Dade County officials estimated that as many as 30% of the 1,600 Cubans who arrive in Miami on charter flights each week overstay visas and do not go home. Other Cubans enter the country on illegal visas obtained in Costa Rica or the Dominican Republic.

Avino estimated that as recently as two years ago, about 14,000 Cubans a month were entering the country as tourists, most of them to stay. Now, with fewer tourist visas being issued by American authorities in Cuba, that figure has been cut.

Still, whether they arrive on a visa or on a raft, as about 400 to 500 refugees a month do now, no Cuban--except for hard-core felons--is ever deported. The United States treats all Cubans as individuals seeking political asylum; the United States has no deportation agreement with the Cuban government.

Garcia Fuste said that many exiles who have been here for more than 10 years already have managed to bring their families from Cuba. “Only those who came in the last three years or so want to get family,” he said.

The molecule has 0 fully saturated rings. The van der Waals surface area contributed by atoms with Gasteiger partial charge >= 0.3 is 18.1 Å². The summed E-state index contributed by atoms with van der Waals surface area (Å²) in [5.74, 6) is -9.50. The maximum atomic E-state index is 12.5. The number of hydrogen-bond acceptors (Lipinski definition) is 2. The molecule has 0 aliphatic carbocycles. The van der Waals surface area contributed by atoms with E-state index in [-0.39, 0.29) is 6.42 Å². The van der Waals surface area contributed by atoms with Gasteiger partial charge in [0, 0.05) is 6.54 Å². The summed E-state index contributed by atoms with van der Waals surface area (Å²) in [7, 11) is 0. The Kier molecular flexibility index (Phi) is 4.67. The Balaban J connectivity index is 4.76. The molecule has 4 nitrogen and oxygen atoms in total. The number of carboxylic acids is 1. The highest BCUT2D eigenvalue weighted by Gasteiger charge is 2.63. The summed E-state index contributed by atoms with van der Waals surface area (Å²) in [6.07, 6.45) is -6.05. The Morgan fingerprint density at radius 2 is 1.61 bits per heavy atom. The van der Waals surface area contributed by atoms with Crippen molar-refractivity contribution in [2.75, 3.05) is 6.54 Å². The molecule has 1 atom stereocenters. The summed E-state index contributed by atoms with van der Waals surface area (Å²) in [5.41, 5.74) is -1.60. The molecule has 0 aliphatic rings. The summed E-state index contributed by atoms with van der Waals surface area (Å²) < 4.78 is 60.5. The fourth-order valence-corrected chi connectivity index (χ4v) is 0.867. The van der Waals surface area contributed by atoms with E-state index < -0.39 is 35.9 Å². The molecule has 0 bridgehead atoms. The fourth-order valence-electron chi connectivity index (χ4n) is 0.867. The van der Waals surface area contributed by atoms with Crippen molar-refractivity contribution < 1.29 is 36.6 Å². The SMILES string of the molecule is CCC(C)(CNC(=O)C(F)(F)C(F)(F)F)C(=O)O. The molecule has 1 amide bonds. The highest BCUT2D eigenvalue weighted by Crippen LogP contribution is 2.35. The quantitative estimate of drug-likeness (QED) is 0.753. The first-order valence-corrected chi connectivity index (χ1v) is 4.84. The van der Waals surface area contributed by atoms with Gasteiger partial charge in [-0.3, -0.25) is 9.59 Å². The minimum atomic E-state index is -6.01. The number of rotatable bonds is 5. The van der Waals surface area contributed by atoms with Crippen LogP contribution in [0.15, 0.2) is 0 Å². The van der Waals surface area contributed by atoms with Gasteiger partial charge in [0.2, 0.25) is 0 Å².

The memory of Mariel also remains strong and bitter here. Although a proposed naval blockade is designed primarily to stop a north-south flow of U.S. residents to Cuba, Sen. Bob Graham (D-Fla.) said he could foresee a situation in which Cubans would be stopped at sea if there were evidence Castro again was sending criminals or other dangerous people to the United States.

State officials are also preparing. Florida Gov. Lawton Chiles said that refugees arriving in the Florida Keys or Miami would be sent immediately to reception areas as far away as Palm Beach County, identified and medically screened and bused to a larger staging area such as Homestead Air Force Base.

From Homestead--which is all but closed after being extensively damaged by Hurricane Andrew in 1992--the Cubans would be further dispersed to military bases outside Florida, Chiles said in a briefing Wednesday.